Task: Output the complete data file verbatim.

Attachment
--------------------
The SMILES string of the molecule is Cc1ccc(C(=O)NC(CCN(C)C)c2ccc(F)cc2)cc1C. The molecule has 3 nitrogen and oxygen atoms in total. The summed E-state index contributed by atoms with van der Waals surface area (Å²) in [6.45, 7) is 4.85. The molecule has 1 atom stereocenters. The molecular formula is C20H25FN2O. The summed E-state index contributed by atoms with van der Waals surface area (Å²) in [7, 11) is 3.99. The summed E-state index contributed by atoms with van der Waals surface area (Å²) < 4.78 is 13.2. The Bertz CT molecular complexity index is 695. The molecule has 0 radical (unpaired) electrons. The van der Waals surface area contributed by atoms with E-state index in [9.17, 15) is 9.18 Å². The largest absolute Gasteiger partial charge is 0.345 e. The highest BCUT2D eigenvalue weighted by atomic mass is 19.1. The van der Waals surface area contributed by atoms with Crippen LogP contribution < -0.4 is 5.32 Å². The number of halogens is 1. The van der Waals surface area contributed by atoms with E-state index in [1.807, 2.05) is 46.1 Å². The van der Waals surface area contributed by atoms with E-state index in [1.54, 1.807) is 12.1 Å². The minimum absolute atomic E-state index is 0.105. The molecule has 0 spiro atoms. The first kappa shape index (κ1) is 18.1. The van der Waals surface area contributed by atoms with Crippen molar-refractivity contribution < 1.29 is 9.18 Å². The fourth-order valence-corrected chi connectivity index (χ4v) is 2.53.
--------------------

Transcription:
The SMILES string of the molecule is Cc1ccc(C(=O)NC(CCN(C)C)c2ccc(F)cc2)cc1C. The molecule has 3 nitrogen and oxygen atoms in total. The summed E-state index contributed by atoms with van der Waals surface area (Å²) in [6.45, 7) is 4.85. The molecule has 1 atom stereocenters. The molecular formula is C20H25FN2O. The summed E-state index contributed by atoms with van der Waals surface area (Å²) in [7, 11) is 3.99. The summed E-state index contributed by atoms with van der Waals surface area (Å²) < 4.78 is 13.2. The Bertz CT molecular complexity index is 695. The molecule has 0 radical (unpaired) electrons. The van der Waals surface area contributed by atoms with E-state index in [9.17, 15) is 9.18 Å². The largest absolute Gasteiger partial charge is 0.345 e. The highest BCUT2D eigenvalue weighted by atomic mass is 19.1. The van der Waals surface area contributed by atoms with Crippen LogP contribution < -0.4 is 5.32 Å². The number of halogens is 1. The van der Waals surface area contributed by atoms with E-state index in [1.807, 2.05) is 46.1 Å². The van der Waals surface area contributed by atoms with E-state index in [1.54, 1.807) is 12.1 Å². The minimum absolute atomic E-state index is 0.105. The molecule has 0 spiro atoms. The first kappa shape index (κ1) is 18.1. The van der Waals surface area contributed by atoms with Crippen molar-refractivity contribution < 1.29 is 9.18 Å². The fourth-order valence-corrected chi connectivity index (χ4v) is 2.53.